How to present and sell a business/product (one in the same) to potential buyer (bigger company) without risking them stealing my idea?


I have developed my product completely, and have built a business for the product to be able to take to market. The product is unlike anything else on the market as of now and in my opinion would work well with a number of product lines for a lot of bigger companies.

I would like to sell my developed product to a bigger company, and I have contact with the right people that can make decisions.


  1. How do I pitch an idea, let them try the product, etc. without them taking and copying my product a week later and calling it their own?
  2. If there are any contracts that are needed to be signed, what exactly are those?
  3. Is there anything I should not do or should do to protect my finished product? (this type of product cannot be patented)


Ideas Contract Pitch Data Protection

asked Apr 23 '11 at 06:07
16 points
  • As per the answers we have... why would you like to sell a product that's good and with a prosperous market? Can't you make it work by yourself? – Tiago Cardoso 13 years ago

5 Answers


But if you are not already in the market how do you know you built a business for it?Maybe you think it is a great product but you need to prove that same way your customers think.So regarding mentioned points.

1 - I think showing up a product will not put you in the risk if it is already complete,remember always that big guys are like elephants they are big and they move slowly so for them building your product will cost 10 times more money and time.If you really think it is a great product and you see that customers like it then I am sure you do everything much faster.Also your advantage is that your product is already built i do not think that by reviewing product they will do well in implementation process.

2 - You can sign an NDA but if they decide to steal something to steal from you I am sure they will do NDA can just partially defend you,but I think you should ask them to sign an NDA they will think that you are more professional.

3 - Ship that release it and see if it is really what do you think about it.If it is I am sure in very fast period you can gain recognition.

answered Aug 9 '11 at 01:10
It Samurai
11 points


I'm going to agree with the general consensus here and say that you must develop the business yourself.

HOWEVER, if you have these great contacts, then you likely have contact with somebody who can partner with you and may even take a risk on leaving his/her position to work on a start-up. Check out this option, especially if you have a contact that can bring some customer loyalty and their own network with them.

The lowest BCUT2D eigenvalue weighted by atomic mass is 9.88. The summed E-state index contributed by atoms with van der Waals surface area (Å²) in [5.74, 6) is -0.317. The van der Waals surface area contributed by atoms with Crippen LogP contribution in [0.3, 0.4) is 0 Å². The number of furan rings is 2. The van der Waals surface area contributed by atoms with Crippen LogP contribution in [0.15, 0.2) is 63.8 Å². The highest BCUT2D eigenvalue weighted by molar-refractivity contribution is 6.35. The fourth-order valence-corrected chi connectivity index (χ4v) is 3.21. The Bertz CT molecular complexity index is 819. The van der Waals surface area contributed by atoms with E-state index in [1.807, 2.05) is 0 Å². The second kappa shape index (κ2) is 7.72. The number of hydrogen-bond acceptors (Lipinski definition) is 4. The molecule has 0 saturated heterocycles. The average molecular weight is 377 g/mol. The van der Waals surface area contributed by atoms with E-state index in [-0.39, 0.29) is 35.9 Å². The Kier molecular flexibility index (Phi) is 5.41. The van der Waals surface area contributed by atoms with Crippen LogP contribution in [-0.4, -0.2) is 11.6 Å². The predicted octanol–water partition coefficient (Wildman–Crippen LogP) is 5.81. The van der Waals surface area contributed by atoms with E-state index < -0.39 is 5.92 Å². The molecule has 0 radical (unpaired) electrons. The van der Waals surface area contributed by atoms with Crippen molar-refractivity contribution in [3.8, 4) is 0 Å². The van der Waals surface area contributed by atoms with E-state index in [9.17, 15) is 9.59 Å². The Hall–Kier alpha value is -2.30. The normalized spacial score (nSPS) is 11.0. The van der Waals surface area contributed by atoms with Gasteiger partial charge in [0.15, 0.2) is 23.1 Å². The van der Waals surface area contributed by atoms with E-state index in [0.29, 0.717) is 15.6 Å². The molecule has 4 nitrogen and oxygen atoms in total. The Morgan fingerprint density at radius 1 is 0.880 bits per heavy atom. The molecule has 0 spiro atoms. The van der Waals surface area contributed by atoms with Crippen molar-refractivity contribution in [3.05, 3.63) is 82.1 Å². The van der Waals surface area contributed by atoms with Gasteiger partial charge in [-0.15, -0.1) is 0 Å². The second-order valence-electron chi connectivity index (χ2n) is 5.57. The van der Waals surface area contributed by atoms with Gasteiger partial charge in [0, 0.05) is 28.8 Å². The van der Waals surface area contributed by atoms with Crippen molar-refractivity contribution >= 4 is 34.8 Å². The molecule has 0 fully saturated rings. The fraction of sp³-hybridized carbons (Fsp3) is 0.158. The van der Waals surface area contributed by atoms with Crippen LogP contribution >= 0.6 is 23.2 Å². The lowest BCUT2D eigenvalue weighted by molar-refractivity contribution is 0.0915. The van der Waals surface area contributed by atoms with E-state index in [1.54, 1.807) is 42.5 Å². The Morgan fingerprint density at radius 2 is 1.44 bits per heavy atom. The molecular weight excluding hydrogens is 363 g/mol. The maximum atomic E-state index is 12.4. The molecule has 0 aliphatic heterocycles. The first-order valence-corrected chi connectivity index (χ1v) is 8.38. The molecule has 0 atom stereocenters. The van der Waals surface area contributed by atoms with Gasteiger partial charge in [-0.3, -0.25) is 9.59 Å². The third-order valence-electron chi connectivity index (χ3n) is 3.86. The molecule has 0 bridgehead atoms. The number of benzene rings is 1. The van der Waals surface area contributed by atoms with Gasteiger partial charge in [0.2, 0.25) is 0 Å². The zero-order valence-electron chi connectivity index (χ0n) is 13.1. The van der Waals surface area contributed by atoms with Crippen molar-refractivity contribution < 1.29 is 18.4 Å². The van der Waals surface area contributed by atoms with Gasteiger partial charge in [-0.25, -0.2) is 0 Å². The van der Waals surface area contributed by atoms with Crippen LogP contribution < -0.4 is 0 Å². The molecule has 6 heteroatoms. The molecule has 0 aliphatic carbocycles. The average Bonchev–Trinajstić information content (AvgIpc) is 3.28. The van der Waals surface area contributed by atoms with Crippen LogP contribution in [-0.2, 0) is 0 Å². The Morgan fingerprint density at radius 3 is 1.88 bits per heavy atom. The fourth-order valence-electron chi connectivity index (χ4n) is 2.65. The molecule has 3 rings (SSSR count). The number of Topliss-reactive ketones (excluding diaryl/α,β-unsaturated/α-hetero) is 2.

NDA is the way I would go if you continue to approach another company with your idea. As a general rule though, most people won't pay for something they don't have to. Pretty sad. If it's cheaper to subvert the NDA with some legal ease and develop the product on their own, they will.

Some wise words from Derek Sivers "Ideas, on their own, are just a multiplier. They're worth nothing without the execution."

Check out the video here

answered Sep 13 '11 at 04:29
Ryan Chatterton
921 points


The one thing about NDA's is that typically when pitching to a VC, they actually almost always never sign those on the first meeting because at the initial stages because they might hear 10 people with the same concept, but the trade secrets are in how you execute that objective.

Your best bet when it comes to pitching is to be very careful about who you work with and keep the details of your concept under wraps so if there is interest, in the second meeting you can have an NDA for the details of your venture rather than just the idea.

answered Sep 13 '11 at 05:07
397 points


You will need customers and sales. Your question makes it sound like you have not put it on the market yet. Everyone will ask you how many customers you have. If you have no customers they will think your product doesn't work or has problems. Or they will string you along for months/years until you run out of cash and then try to buy you for a really low price.

If you have customers then you will have a pitch story to tell them. You can tell them why people buy it and use it, what people say about it etc

answered May 3 '11 at 23:16
1,231 points
  • James... What if the main reason you approached the bigger company for a buy out, is so that the company can take full credit, and say it was theirs. Also there has to be value, in having the availability to tweat it to make it their own product that suits them, instead of introducing it into the market, and then change it after so many people are using the product. I see your point though and it is very valid. But I guess its all about the approach...also the company may think what your selling is cheaper since it has no actual users associated with it yet...therefore turning it into a sell. – User9915 13 years ago


This question is really close to this one. See if those answers helps.

answered May 1 '11 at 06:27
1,567 points

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